Highway to Autism

Highway to Autism

By Melissa Pandika

SourceVincent Fournier/Gallerystock


Because air pollution might cause more than asthma and lung cancer — it could cause autism too. 

By Melissa Pandika

At first glance, Jacob Sanchez seems like a typical 10-year-old boy. He has a sweet face, with huge hazel eyes and chubby cheeks, and would love nothing more than to binge on popcorn and Minecraft. But talk to him for a few minutes and you’ll hear an odd inflection in his voice. He might stand too close, or make repetitive guttural sounds.

Jacob has a high-functioning form of autism, and nobody knows how he got it. His mother thinks about it all the time. She wonders whether it was the mercury in the canned tuna she gorged on while pregnant. She worries about the soot-filled smoke from the chimney next door. School vaccines are on her mind, too. And then there’s the Cross Bronx Expressway.

As if it’s not stressful enough to live near the noise and hassle of highways, scientists are raising more fears for families near them — that air pollution may cause autism. Numerous studies have shown that pregnant women exposed to high levels of pollution have a higher risk of giving birth to a child with autism. Now, scientists have begun to unravel just how pollution might render children vulnerable to the disorder, even in the womb. Some think pollution nudges developing fetuses that already have genetic risk factors toward the autism spectrum. Others suspect that pollution triggers an immune response in pregnant women that makes brain development go awry.

This isn’t the first time pollution has been on the suspect list for autism. But evidence has mounted over the past year, and understanding the relationship between autism and air pollution is crucial — it could light the way toward earlier diagnosis and even intervention, whether through environmental policies that impose stricter regulations on vehicle emissions or filters that remove the chemicals most strongly linked to the disorder, for example. Evidence of an air pollution-autism link “is really getting stronger,” says Marc Weisskopf, an associate professor of environmental and occupational epidemiology at the Harvard School of Public Health.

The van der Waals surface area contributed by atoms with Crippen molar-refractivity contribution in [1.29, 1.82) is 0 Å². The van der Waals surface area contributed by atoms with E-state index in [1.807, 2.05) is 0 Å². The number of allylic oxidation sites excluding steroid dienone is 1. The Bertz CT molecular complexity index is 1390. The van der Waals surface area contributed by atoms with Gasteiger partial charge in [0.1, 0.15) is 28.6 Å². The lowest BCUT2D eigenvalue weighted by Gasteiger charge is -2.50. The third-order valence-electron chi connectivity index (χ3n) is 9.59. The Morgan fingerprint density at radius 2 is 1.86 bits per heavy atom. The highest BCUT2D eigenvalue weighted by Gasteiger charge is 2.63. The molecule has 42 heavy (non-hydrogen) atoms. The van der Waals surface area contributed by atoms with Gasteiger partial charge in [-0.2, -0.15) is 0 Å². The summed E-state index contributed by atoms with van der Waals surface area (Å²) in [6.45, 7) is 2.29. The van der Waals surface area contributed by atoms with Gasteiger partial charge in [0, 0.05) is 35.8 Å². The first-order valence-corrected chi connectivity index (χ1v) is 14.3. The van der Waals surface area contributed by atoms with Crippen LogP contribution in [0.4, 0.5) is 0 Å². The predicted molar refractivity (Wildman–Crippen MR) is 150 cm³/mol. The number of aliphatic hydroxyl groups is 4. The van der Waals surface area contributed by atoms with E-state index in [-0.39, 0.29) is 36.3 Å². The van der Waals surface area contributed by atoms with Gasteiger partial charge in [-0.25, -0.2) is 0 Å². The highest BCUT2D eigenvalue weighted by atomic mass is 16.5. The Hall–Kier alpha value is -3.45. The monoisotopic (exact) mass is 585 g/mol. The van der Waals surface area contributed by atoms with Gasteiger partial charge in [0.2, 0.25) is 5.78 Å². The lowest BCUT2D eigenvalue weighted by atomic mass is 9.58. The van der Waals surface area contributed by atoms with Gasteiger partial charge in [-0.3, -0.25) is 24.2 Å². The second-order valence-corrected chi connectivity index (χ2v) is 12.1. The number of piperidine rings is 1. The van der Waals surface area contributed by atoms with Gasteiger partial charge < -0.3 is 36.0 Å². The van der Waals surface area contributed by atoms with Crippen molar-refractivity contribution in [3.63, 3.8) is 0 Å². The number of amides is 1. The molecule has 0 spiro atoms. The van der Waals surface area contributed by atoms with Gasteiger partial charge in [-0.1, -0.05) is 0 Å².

Studies have even pinpointed when a fetus is most vulnerable to pollution’s harmful effects: the third trimester.

But of course, it’s early yet. To confirm the link between pollution and autism, scientists need to do more studies with more mothers. Since pollution tends to occur in high-poverty areas, other factors — like poor nutrition — might also play a role. And even if pollution does turn out to contribute to autism, it might barely do so, a tiny speck in a constellation of causes.

Some studies have shown higher rates of autism in kids whose mothers lived in highly polluted areas while pregnant, but only in limited geographic areas. Others have even pinpointed when a fetus is most vulnerable to pollution’s harmful effects: the third trimester. One study published in the journal Epidemiology found autism rates to be a higher among samples of children in North Carolina and the San Francisco Bay Area whose mothers inhaled high levels of pollutants during this period compared to those who did so earlier or after giving birth. That matches up with previous studies showing that fetuses’ nervous systems undergo a huge amount of development during the last stretch of pregnancy. Anything that goes amiss during this critical window could have lifelong effects.

Now that we know pollution could cause autism — and when — the next question is how? The answer could yield ways to diagnose and treat the disorder early on. Some scientists think that variants of certain genes make kids susceptible to autism — and pollution pushes them over the edge. University of Southern California researchers zeroed in on a gene called MET, important for brain development, and a study found that rat pups with a variant of MET showed even less MET if their mothers had been exposed to a chemical found in car exhaust while pregnant. Sure enough, when the researchers looked at humans, kids whose mothers had lived in polluted neighborhoods and had the high-risk variant were more likely to develop autism.

Other researchers think that the exhaust pregnant mothers inhale triggers inflammation, altering levels of immune molecules in the mother’s bloodstream and the placenta. Besides fighting infection, these molecules activate pathways crucial to nervous system development, which could be impaired when they’re not present at just the right amount. Scientists have already uncovered clues that inflammation may contribute to autism. Women who get the flu during pregnancy double their risk of giving birth to a child with autism, and kids with autism often suffer recurring ear infections. USC researchers showed that inhaling a chemical found in car exhaust not only triggered inflammation in mice, but also impaired the ability of their neurons to mature. Once scientists identify the key molecules involved in these immune pathways, they could target them to mitigate autism symptoms, or use them as markers for diagnosing the disorder.

But as scientists continue to explore the air pollution-autism link, the most effective solution remains tackling pollution itself, says Amy Kalkbrenner, an assistant professor in environmental health sciences at the University of Wisconsin-Milwaukee. “You can’t escape the air.”